|Authors: ||H. Cheng, Y. Sun, L. Damerow, M.M. Blanke|
|Keywords: ||alternate bearing, fruit abscission, fruit ontogeny, image analysis|
Yield estimation in the commercial production of fruit tree species is becoming an increasingly popular research topic.
The outcome, however, is subject to both variability from tree to tree, and from year to year (alternate bearing). Hence, the objective of this contribution was to investigate any potential effects of tree crop load on fruit detection for the prediction of tree yields, as used in image analysis.
Approximately 100 apple (Malus domestica Borkh.) trees in Bonn, Germany, were subjected to six crop load modifications, including: (a) mechanical thinning at flowering in April; (b) manual thinning after the June drop; and (c) control without thinning, each time with hand or machine pruning over two years.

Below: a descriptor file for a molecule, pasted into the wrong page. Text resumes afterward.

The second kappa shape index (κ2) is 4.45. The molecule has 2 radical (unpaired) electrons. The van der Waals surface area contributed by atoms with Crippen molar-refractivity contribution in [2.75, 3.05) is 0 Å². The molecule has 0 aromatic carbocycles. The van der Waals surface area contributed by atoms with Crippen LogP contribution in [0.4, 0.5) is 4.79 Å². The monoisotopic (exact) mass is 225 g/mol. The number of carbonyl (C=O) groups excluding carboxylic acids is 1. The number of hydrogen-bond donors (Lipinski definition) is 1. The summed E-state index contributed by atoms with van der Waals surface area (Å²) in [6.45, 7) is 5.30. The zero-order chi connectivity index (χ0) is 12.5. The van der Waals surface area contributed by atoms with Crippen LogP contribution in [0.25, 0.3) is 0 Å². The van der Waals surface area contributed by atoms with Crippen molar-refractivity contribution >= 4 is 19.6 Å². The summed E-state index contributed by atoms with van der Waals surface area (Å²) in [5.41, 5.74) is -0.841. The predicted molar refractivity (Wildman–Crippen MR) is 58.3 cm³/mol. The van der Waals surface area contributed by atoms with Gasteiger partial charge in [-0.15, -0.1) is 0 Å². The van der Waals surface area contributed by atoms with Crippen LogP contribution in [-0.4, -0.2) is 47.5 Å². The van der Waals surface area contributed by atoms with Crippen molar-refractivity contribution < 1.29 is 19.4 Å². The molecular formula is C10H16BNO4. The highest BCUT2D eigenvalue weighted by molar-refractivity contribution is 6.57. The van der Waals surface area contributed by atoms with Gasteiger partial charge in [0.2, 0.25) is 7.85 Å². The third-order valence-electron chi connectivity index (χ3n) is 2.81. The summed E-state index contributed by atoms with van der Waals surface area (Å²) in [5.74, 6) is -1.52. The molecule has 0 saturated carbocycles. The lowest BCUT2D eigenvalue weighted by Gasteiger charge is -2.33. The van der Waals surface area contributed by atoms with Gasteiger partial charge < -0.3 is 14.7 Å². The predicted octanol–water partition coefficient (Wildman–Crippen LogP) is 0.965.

Trees were photographed three times during fruit ontogeny and these RGB images were converted to YIQ color space and a shape analysis to segment the apple fruits from the background.
YCbCr and RGB color spaces were then combined to segment leaves from the tree images.
The efficiency of fruit recognition (EFR) improved with fruit ontogeny.
EFR was lower without either thinning (38%) or manual pruning (41%) because the lack of either of these measures resulted in many very small fruits.
EFR was improved from the unthinned control trees, to those with a single crop load regulation from thinning (hand or mechanical: 49%), to those with the combination of the two crop load regulation practices (58%). Overall, the results indicate that crop load may have a strong influence on fruit recognition in yield prediction work.
Apple is used here as a model crop, but the results may be transferable to the wide range of trees where yield estimation is used.
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